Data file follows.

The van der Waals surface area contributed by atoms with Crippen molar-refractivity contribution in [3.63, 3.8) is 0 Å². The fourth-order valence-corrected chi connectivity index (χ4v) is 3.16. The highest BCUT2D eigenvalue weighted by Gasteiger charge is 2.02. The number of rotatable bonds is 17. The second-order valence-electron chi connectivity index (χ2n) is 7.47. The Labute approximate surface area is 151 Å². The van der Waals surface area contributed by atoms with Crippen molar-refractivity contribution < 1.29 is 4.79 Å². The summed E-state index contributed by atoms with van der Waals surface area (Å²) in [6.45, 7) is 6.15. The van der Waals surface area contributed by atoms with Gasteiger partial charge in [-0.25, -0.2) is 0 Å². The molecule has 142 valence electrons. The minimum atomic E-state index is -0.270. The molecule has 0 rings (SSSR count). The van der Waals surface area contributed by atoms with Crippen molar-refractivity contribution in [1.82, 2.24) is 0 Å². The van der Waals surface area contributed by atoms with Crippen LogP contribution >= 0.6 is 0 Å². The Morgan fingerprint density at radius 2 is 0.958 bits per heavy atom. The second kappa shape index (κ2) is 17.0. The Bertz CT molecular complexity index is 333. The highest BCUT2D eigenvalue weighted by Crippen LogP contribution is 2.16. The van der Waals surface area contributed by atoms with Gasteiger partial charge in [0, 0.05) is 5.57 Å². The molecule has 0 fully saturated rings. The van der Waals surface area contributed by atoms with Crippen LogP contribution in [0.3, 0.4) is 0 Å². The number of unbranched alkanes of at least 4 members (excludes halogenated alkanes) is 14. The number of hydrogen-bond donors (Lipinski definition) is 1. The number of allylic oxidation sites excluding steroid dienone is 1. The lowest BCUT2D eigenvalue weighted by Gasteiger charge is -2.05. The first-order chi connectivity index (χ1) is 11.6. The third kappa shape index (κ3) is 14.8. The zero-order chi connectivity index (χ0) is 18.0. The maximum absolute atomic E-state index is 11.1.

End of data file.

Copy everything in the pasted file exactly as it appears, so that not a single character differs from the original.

The van der Waals surface area contributed by atoms with Crippen molar-refractivity contribution in [3.63, 3.8) is 0 Å². The fourth-order valence-corrected chi connectivity index (χ4v) is 3.16. The highest BCUT2D eigenvalue weighted by Gasteiger charge is 2.02. The number of rotatable bonds is 17. The second-order valence-electron chi connectivity index (χ2n) is 7.47. The Labute approximate surface area is 151 Å². The van der Waals surface area contributed by atoms with Crippen molar-refractivity contribution < 1.29 is 4.79 Å². The summed E-state index contributed by atoms with van der Waals surface area (Å²) in [6.45, 7) is 6.15. The van der Waals surface area contributed by atoms with Gasteiger partial charge in [-0.25, -0.2) is 0 Å². The molecule has 142 valence electrons. The minimum atomic E-state index is -0.270. The molecule has 0 rings (SSSR count). The van der Waals surface area contributed by atoms with Crippen molar-refractivity contribution in [1.82, 2.24) is 0 Å². The van der Waals surface area contributed by atoms with Crippen LogP contribution >= 0.6 is 0 Å². The Morgan fingerprint density at radius 2 is 0.958 bits per heavy atom. The second kappa shape index (κ2) is 17.0. The Bertz CT molecular complexity index is 333. The highest BCUT2D eigenvalue weighted by Crippen LogP contribution is 2.16. The van der Waals surface area contributed by atoms with Gasteiger partial charge in [0, 0.05) is 5.57 Å². The molecule has 0 fully saturated rings. The van der Waals surface area contributed by atoms with Crippen LogP contribution in [0.3, 0.4) is 0 Å². The number of unbranched alkanes of at least 4 members (excludes halogenated alkanes) is 14. The number of hydrogen-bond donors (Lipinski definition) is 1. The number of allylic oxidation sites excluding steroid dienone is 1. The lowest BCUT2D eigenvalue weighted by Gasteiger charge is -2.05. The first-order chi connectivity index (χ1) is 11.6. The third kappa shape index (κ3) is 14.8. The zero-order chi connectivity index (χ0) is 18.0. The maximum absolute atomic E-state index is 11.1.